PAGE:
Posted in | Materials Analysis | Fibers

Fraunhofer Researchers Develop Simulation Tool to Produce More Efficient, Flexible Non-Woven Fabrics

High-tech material non-woven: Project manager Dr. Simone Gramsch has developed the simulation tool FIDYST with her team. The simulation of fiber movements in air flows improves the production of non-woven materials. Copyright Photo Fraunhofer ITWM

Non-woven fabrics have become an essential part of people's everyday life. New software developed by a Fraunhofer Institute makes the production of non-woven products more flexible and efficient.

For the first time, it has been possible to simulate the movement of fibers in turbulent air flows with the FIDYST tool. It is a real innovation and the breakthrough in a theory that is more than a hundred years old.

As non-woven materials are usually hidden, they are not visible. However, if anyone is looking for them, they can be found everywhere – as a filter in kitchen exhaust hoods, as insulation in house walls, as a cosmetic pad in bathrooms, as a padding in sofas, as a lining in winter jackets, as a separating layer in electric cables, or as a soundproofing mat in cars.

Highly absorbent non-woven can even be found in the diapers of little children. This non-woven material is a high-performance and very versatile material that has become indispensable to people’s everyday lives. Therefore, mechanical engineers and textile manufacturers are interested in keeping the production of non-woven materials as flexible and efficient as possible.

The special software, known as the FIDYST tool (Fiber Dynamics Simulation Tool), was developed by the Fraunhofer Institute for Industrial Mathematics ITWM in Kaiserslautern. It simulates the movement of fibers in turbulent air currents. During the production of non-woven materials, the threads or fibers are stretched with the help of air and deposited onto a conveyor belt.

Subsequently, a non-woven product with the desired strength, structure, and density can be produced depending on the temperature and speed of the air stream. Random web is a widely used application, where the individual fibers display a different orientation and form a random web which is simultaneously firm and voluminous.

The newly developed simulation software FIDYST determines how precisely the fibers move in the airflow and in which direction they land on the conveyor belt. After simulating the airflow, the user just need to enter the fiber material properties in the software.

Then, the software simulates the dynamic behavior of thousands of fibers. Even fiber mixtures can be simulated using this software. The result can be viewed in a three-dimensional representation.

This data, for example, can help the manufacturer to enhance the air flow in a targeted manner. This can help produce a non-woven fabric with the desired specification while simultaneously reducing the consumption of energy and raw material. The software simulation can determine that by changing the machine’s configuration, fewer fibers are required to produce a non-woven fabric with the desired strength and structure.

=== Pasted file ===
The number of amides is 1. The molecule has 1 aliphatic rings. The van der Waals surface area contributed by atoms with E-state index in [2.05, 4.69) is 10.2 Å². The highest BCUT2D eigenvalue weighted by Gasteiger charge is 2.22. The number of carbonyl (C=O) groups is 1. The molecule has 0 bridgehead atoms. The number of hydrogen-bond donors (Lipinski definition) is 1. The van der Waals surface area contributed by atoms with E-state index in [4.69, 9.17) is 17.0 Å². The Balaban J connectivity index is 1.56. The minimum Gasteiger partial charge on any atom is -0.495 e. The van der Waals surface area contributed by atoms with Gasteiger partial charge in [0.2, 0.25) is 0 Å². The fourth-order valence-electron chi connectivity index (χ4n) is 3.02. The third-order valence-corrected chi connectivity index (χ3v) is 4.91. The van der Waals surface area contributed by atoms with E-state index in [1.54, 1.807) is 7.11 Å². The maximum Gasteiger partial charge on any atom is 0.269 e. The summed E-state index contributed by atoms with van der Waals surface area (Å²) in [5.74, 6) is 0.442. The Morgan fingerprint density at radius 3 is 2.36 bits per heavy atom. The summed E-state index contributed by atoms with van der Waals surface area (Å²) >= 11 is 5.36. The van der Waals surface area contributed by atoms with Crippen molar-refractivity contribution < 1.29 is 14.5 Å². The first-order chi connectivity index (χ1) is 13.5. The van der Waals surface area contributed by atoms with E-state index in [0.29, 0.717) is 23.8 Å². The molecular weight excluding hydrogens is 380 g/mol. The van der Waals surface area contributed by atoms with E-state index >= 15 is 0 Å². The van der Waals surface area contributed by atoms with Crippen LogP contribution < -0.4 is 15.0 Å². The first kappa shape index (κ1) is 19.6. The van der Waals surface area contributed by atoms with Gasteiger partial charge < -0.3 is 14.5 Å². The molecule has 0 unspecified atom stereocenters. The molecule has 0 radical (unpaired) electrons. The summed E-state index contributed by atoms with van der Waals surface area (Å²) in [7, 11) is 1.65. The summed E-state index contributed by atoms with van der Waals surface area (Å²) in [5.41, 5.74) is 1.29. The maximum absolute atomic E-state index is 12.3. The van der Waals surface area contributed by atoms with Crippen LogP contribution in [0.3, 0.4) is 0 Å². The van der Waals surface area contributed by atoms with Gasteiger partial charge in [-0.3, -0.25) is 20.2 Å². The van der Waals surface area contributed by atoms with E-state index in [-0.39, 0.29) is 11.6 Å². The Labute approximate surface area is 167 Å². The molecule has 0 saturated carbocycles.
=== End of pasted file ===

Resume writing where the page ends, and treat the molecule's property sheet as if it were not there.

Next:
The Fraunhofer tool not only helps the textile manufacturers who want to precisely configure their machines for desired non-woven products.

Mechanical engineers can also use it to create machines that are as efficient and flexible as possible.

Dr. Simone Gramsch, FIDYST Project Manager at ITWM

Despite of its complex computing operations, the FIDYST tool does not rely on expensive, high-performance computers or data centers. It is content with traditional PCs of the upper performance class and operates on both Linux and Windows platforms.

Unique feature of Fraunhofer

Once the calculation is performed, the data can be exported in the "EnSight Gold Case" file format and then visualized and analyzed. The file format is standard in applications that manage the visualization and analysis of all kinds of flow dynamics, such as in automotive and aircraft engineering, but also in medicine and sports.

Behind the FIDYST tool is a real world first. It has been possible to precisely simulate and predict the dynamics of fiber in air currents for the first time.

The development is the result of several years of research as well as a few doctoral theses. It has been worth it, though; with FIDYST, we have a unique feature.

Dr. Simone Gramsch, FIDYST Project Manager at ITWM

The ITWM licenses the software to textile manufacturers or mechanical engineers. "If necessary, we also offer FIDYST as a service; then, all the simulations are executed on our computers according to the specifications of the customer," says Gramsch. Therefore, this is useful when it comes to particularly complex and computer-intensive projects.

This topic could be of more interest to mathematics lovers for another reason. Over 100 years ago, French mathematicians Eugène and François Cosserat developed equations to explain the behavior of elastic materials. The Cosserat-Rods theory, named after the brothers, created the basis for the Fraunhofer scientists.

A demo of FIDYST will be presented at the INDEX non-woven trade fair in Geneva (April 4 - 7, 2017) by the Fraunhofer scientists.

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